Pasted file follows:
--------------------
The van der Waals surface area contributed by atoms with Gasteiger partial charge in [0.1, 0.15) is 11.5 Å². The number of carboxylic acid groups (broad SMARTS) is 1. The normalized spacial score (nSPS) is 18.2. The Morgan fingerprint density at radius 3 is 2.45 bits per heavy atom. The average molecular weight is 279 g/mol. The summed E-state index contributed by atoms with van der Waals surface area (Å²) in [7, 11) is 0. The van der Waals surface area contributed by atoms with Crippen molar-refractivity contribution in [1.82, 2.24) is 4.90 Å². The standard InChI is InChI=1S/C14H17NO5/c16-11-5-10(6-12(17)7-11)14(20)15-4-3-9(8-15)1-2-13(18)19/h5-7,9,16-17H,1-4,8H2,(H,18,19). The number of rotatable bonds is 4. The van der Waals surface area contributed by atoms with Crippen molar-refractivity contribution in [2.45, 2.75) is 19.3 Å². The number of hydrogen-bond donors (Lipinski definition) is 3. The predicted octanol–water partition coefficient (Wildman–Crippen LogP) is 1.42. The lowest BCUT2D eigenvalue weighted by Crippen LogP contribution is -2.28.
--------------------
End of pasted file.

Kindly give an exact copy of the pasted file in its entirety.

The van der Waals surface area contributed by atoms with Gasteiger partial charge in [0.1, 0.15) is 11.5 Å². The number of carboxylic acid groups (broad SMARTS) is 1. The normalized spacial score (nSPS) is 18.2. The Morgan fingerprint density at radius 3 is 2.45 bits per heavy atom. The average molecular weight is 279 g/mol. The summed E-state index contributed by atoms with van der Waals surface area (Å²) in [7, 11) is 0. The van der Waals surface area contributed by atoms with Crippen molar-refractivity contribution in [1.82, 2.24) is 4.90 Å². The standard InChI is InChI=1S/C14H17NO5/c16-11-5-10(6-12(17)7-11)14(20)15-4-3-9(8-15)1-2-13(18)19/h5-7,9,16-17H,1-4,8H2,(H,18,19). The number of rotatable bonds is 4. The van der Waals surface area contributed by atoms with Crippen molar-refractivity contribution in [2.45, 2.75) is 19.3 Å². The number of hydrogen-bond donors (Lipinski definition) is 3. The predicted octanol–water partition coefficient (Wildman–Crippen LogP) is 1.42. The lowest BCUT2D eigenvalue weighted by Crippen LogP contribution is -2.28.